July 12, 2014

Inferno - Chennai's Heritage in Flames

         How often does one manage to see a building of fire? Every few months if you live in the city of Chennai. It was a pleasant Saturday afternoon, the weather had cooled down a little after the few thunder showers in the city in the last couple of days. I busy studying the busy streets of Broadway for an Urban Design project when a couple of people accidently ran into me. This was a common in the busy streets of Broadway so I continued to carry on looking at the road widths and encroachments. As I walked on I saw a crowd gathering on the road right outside the State Bank of India building. Another young man ran into me and I caught his gaze. I looked up to see what he was staring at and that's when I saw the SBI go up in flames. Thick smoke billowed from the Bank of Madras, one of the most exquisite examples of Indo-Sarasenic architecture in Chennai. The bank constructed in 1843 was an amalgamation of many regional banks in Madras in the 19th century. The fire raged on for two hours, the first and second floors completely gutted, it was finally put out at 7 pm. At least the response of the fire department was quick enough and the building was saved before it was reduced completely to ash.
Bank of Madras on Fire, 12th July '14
    Similarly, the government run Co-Optex textile showroom turned into a camp fire site in November last year causing a traffic jam that lasted an hour at a very crowded junction at Egmore. The building that is at least a decade old has caught fire more than once.
     The Indo-Sarasenic Moore market, a landmark in the city, was razed to the ground in a fire by 1985. It was rebuilt and the new structure has caught fire twice since then. The cause of these fires are often electrical short circuits. The cause of the Moore market fire outbreak was never actually found and the investigation remained inconclusive, but rumor has it that it was started by Southern Railway officials who wanted the land back as the market stood on Railway property.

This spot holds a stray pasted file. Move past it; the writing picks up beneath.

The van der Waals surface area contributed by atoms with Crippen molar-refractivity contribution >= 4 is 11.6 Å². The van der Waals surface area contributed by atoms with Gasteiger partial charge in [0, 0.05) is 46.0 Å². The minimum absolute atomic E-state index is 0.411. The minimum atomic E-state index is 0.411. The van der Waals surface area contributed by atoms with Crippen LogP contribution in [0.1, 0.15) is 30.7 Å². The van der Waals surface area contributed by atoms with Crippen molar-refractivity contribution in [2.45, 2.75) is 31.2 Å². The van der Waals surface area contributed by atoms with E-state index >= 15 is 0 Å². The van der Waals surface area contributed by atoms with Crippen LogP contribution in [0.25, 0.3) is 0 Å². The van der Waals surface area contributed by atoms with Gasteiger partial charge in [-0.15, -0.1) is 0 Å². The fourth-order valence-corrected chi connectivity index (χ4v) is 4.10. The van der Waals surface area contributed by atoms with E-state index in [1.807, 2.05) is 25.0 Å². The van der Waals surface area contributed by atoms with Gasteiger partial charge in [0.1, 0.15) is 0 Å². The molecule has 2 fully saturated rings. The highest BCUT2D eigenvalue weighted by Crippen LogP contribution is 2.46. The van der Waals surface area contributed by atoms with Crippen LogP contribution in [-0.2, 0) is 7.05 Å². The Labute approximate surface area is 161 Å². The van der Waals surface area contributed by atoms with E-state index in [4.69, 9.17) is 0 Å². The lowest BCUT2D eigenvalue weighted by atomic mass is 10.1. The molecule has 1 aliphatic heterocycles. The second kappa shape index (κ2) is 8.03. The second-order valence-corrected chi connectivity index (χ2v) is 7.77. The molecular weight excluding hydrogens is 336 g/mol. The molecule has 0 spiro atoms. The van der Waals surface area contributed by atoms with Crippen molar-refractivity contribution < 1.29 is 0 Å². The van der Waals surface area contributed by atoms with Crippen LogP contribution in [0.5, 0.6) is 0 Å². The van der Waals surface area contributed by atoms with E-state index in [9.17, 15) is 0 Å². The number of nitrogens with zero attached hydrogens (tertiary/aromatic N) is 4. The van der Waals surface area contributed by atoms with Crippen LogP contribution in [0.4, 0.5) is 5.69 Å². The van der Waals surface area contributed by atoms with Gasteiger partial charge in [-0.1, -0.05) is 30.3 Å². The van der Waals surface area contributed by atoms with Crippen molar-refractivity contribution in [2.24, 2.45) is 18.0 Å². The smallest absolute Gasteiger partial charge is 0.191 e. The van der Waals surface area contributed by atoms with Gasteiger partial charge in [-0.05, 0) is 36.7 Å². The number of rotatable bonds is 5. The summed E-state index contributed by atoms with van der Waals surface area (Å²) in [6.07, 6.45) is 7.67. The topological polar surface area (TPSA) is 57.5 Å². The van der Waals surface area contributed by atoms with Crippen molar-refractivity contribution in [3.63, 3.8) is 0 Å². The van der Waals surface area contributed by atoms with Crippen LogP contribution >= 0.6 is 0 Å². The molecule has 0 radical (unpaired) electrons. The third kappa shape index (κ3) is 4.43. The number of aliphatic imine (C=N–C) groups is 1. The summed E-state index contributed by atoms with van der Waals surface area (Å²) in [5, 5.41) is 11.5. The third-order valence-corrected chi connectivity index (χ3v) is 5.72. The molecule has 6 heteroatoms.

So what is it with these frequent fire outbreaks? Just sheer negligence and public insensitivity towards heritage structures.
      While the government is busy building monuments and memorial arches, converting buildings from state legislatures to multi-specialty hospitals, nothing is done to protect or maintain existing structures which actually have historic significance. What is the future of these buildings that have survived a fire? They are treated as an invalid. They are cleared out, locked up and left to decay and crumble until some suited-up industrialist or politician with a receding hairline decides to tear it down and build something more safe and user-friendly. Some heritage buildings stand even till today over grown with weeds and moss with no future intended for them
            Some of these buildings are actually ancestral property owned by affluent families in the city. Having interned with the Indian National Trust for Art and Cultural Heritage in Chennai I have seen many proposals for renovation and conservation of heritage buildings shot down for reasons like "relevance to a modern context" and "risk of building collapsing a few years after renovation". Here 'modern' buildings less than a few months old are collapsing killing hundreds and yet people don't seem to trust an old building that has survived centuries. Ironic?
             While the governments in Brussels and Italy are busy formulating and implementing policies to save their historic cities and minimize the impact of urbanization, our Indian cities are losing a lot of it's colonial neighborhoods to the demand for housing and sprawling metros.
            My idea of a Utopian city in India would be one where the past, present and future co-exist, where history is an integral part of a cityscape and where people respect spaces and structures and Chennai city seems to have a really long way to go.

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